This week, Karen Russell of Swamplandia! fame has a new story in The New Yorker that unearths the self-deceptions beneath what we often think is love, and also unearths a body. In “The Bog Girl,” a teenage boy named Cillian digs up the 2,000-year-old body of a girl that has been perfectly preserved by a peat bog and then, with Russell’s classic flair for the imaginative and the creepy, falls immediately in love with her....more
Posts Tagged: love
TI say we are not together. I say that we are not together, but I see him everywhere. He spent a summer here, summers and summers ago, and I booked my ticket to get closer to him and I booked my ticket to get away from him.
Thomas Pierce made a name for himself as a talented spinner of strange stories with his debut collection Hall of Small Mammals, and in a new story at The Masters Review, Pierce crafts another weird and wonderful tale—and this time it’s written entirely in questions....more
As we said our vows, we were undone. We wept, besotted with our luck.
Maggie Nelson, interviewed by Paul Laity for the Guardian, talks about her life before and during her deservedly acclaimed autobiotheoreticalnovel The Argonauts, from following Eileen Myles to New York after graduate school to the investigation of her aunt’s brutal murder, and the love she’s found and made continually new....more
But I don’t want to talk about dick jokes, here. I want to talk about Pynchon’s love stories.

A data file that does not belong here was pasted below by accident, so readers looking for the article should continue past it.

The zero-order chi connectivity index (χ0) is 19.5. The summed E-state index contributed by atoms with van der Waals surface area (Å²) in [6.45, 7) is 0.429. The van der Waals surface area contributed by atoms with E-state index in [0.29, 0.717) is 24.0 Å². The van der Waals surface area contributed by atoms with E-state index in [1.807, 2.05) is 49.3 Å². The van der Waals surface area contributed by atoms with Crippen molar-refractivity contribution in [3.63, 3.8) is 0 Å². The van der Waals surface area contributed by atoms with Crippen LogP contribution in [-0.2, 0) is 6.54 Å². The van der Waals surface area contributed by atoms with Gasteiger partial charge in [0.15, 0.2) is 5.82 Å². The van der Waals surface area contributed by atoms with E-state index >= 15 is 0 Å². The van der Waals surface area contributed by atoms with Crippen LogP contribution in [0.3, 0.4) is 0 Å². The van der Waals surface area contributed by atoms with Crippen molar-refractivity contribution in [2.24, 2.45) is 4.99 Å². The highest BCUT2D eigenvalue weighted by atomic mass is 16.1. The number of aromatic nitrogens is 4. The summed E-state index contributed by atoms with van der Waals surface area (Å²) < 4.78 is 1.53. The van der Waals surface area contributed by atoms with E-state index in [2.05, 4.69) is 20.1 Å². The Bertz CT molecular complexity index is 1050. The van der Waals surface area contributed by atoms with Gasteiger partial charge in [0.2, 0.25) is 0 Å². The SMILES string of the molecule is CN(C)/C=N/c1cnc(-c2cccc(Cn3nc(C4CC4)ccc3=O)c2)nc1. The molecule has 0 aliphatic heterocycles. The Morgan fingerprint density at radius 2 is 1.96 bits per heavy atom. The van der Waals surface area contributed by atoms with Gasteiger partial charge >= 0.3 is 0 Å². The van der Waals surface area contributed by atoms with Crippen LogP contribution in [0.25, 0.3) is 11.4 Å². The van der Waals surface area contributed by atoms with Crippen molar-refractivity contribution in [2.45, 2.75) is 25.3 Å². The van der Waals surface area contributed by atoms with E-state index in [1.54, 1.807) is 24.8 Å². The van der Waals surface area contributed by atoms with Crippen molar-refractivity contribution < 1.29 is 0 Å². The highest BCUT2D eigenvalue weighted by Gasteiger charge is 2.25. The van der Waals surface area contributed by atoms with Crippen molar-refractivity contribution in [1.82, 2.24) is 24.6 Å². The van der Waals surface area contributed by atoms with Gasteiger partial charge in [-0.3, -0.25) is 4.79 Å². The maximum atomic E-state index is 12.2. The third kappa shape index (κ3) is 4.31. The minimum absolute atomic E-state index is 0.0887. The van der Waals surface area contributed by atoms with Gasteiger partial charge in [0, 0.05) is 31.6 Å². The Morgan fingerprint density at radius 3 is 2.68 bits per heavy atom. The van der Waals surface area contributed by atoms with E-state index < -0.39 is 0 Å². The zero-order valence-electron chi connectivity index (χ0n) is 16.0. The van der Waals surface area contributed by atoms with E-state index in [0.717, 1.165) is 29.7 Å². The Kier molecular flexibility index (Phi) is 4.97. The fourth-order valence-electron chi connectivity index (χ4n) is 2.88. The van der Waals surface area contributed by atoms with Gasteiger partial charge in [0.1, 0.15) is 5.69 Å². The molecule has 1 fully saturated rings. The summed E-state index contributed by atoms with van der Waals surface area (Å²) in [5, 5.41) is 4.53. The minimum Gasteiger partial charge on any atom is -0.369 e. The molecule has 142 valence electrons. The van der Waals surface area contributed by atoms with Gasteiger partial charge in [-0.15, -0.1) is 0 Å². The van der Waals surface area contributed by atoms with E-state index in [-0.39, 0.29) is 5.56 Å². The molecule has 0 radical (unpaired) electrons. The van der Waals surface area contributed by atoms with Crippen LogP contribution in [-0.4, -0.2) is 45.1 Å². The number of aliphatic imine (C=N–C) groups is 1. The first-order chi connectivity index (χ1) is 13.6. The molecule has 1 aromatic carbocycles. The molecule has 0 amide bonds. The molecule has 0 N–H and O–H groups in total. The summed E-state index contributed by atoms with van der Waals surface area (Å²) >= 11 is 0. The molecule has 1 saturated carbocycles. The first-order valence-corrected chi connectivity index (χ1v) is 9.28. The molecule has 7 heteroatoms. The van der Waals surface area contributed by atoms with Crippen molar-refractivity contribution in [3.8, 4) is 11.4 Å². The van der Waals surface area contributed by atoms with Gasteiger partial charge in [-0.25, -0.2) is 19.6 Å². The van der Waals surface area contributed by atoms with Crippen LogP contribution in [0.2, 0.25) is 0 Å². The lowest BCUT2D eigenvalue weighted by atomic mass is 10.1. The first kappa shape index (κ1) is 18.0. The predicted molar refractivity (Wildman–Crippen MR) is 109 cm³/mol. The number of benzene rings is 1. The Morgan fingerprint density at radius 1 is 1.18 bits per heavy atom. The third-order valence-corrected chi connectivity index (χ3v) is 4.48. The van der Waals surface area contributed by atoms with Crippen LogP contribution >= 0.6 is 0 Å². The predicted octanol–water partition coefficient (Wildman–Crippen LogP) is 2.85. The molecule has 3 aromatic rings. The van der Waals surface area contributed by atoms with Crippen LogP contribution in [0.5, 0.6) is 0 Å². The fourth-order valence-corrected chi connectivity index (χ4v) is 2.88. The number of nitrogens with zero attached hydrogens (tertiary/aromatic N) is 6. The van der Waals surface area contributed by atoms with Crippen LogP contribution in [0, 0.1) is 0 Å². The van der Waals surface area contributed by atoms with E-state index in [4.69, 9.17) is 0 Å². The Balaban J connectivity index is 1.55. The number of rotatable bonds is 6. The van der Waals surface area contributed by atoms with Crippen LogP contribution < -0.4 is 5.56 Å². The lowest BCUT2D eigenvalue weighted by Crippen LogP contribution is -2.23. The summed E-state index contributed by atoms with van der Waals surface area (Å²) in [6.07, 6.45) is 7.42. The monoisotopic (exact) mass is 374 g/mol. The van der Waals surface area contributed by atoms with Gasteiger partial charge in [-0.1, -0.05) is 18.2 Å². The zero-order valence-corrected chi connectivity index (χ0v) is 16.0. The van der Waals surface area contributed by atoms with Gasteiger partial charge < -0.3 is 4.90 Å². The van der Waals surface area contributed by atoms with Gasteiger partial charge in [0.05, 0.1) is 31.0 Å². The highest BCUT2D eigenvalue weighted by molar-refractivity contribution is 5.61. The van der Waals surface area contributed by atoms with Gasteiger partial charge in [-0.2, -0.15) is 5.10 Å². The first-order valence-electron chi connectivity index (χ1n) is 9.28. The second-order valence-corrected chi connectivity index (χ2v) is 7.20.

Sean Carswell, sometimes Pynchon scholar, writes about the part of Pynchon no one really talks about: cheesy love stories. Specifically referencing Roger and Jessica from Pynchon’s most well-known book, Gravity’s Rainbow, Carswell talks about the mirror provided for him by Pynchon in those minor characters, and their central importance despite being on the novel’s periphery....more
“I was looking at books… Gary and I had seen each other. We didn’t know one another. And he walked over to me in this particular bookstore and handed me a book by Teran and said, ‘You’ve gotta read this book, it’s really good.'”
NPR shares the love story of Gary Shulze and Pat Frovarp, retiring owners of Once Upon a Crime, a mystery bookstore in Minneapolis....more
Valentine’s Day, the annual celebration of romance, named after a martyred saint who doesn’t have anything to do with love, is almost here. In recognition of the holiday, The Cut is providing a refreshing counterpoint to the flowers-and-chocolates narrative with “True Romance: five days of stories about love as it’s actually lived,” which includes a tale of loving a con artist, the story of a shotgun wedding, and a simultaneously depressing and uplifting account of romance after ten years of marriage (a highly recommended read)....more
Over at the New Yorker, Adelle Waldman explores how men and women authors write about marriage. Citing examples from Leo Tolstoy, Jane Austen, Karl Ove Knausgaard, Elena Ferrante, and many others, Waldman writes:
Ideas about love, about its essential nature and its causes, are highly idiosyncratic and often unstable.
The last painting Frida painted in her life was watermelons, and at the end of his life, Diego also painted watermelons. I always thought that was beautiful: this green fruit that opens up, the pulp, the flesh, the blood, these black seeds.
The role that seems to me most comfortable is not that of Wife, but that of the Other Woman. And in that role I am good, because I have never for a moment expected or wanted to wreck anyone’s marriage.
Over at Granta, Diana Athill writes a moving essay about life, relationships, and her education in both....more
Her stories tighten and tighten around the narrator’s assumptions and build a kind of pressure is an effect that illuminates many altered states.